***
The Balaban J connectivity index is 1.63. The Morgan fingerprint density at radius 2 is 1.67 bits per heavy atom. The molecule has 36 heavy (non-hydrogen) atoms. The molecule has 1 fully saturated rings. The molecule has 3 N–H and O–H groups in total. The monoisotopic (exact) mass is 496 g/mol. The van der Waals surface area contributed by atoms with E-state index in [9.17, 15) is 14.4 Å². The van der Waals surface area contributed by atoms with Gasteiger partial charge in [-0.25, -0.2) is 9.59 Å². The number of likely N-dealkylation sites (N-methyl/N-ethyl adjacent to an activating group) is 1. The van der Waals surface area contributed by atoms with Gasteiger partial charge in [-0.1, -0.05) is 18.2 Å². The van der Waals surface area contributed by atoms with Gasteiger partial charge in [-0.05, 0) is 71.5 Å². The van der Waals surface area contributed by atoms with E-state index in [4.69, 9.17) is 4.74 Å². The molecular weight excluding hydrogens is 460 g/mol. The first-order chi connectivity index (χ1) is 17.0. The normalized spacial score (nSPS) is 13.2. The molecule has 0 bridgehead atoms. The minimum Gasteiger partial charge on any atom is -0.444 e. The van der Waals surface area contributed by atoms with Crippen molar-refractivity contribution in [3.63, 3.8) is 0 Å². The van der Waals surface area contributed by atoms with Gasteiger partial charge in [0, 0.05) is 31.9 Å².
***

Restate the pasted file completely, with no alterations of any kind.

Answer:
The Balaban J connectivity index is 1.63. The Morgan fingerprint density at radius 2 is 1.67 bits per heavy atom. The molecule has 36 heavy (non-hydrogen) atoms. The molecule has 1 fully saturated rings. The molecule has 3 N–H and O–H groups in total. The monoisotopic (exact) mass is 496 g/mol. The van der Waals surface area contributed by atoms with E-state index in [9.17, 15) is 14.4 Å². The van der Waals surface area contributed by atoms with Gasteiger partial charge in [-0.25, -0.2) is 9.59 Å². The number of likely N-dealkylation sites (N-methyl/N-ethyl adjacent to an activating group) is 1. The van der Waals surface area contributed by atoms with Gasteiger partial charge in [-0.1, -0.05) is 18.2 Å². The van der Waals surface area contributed by atoms with Gasteiger partial charge in [-0.05, 0) is 71.5 Å². The van der Waals surface area contributed by atoms with E-state index in [4.69, 9.17) is 4.74 Å². The molecular weight excluding hydrogens is 460 g/mol. The first-order chi connectivity index (χ1) is 17.0. The normalized spacial score (nSPS) is 13.2. The molecule has 0 bridgehead atoms. The minimum Gasteiger partial charge on any atom is -0.444 e. The van der Waals surface area contributed by atoms with Crippen molar-refractivity contribution in [3.63, 3.8) is 0 Å². The van der Waals surface area contributed by atoms with Gasteiger partial charge in [0, 0.05) is 31.9 Å².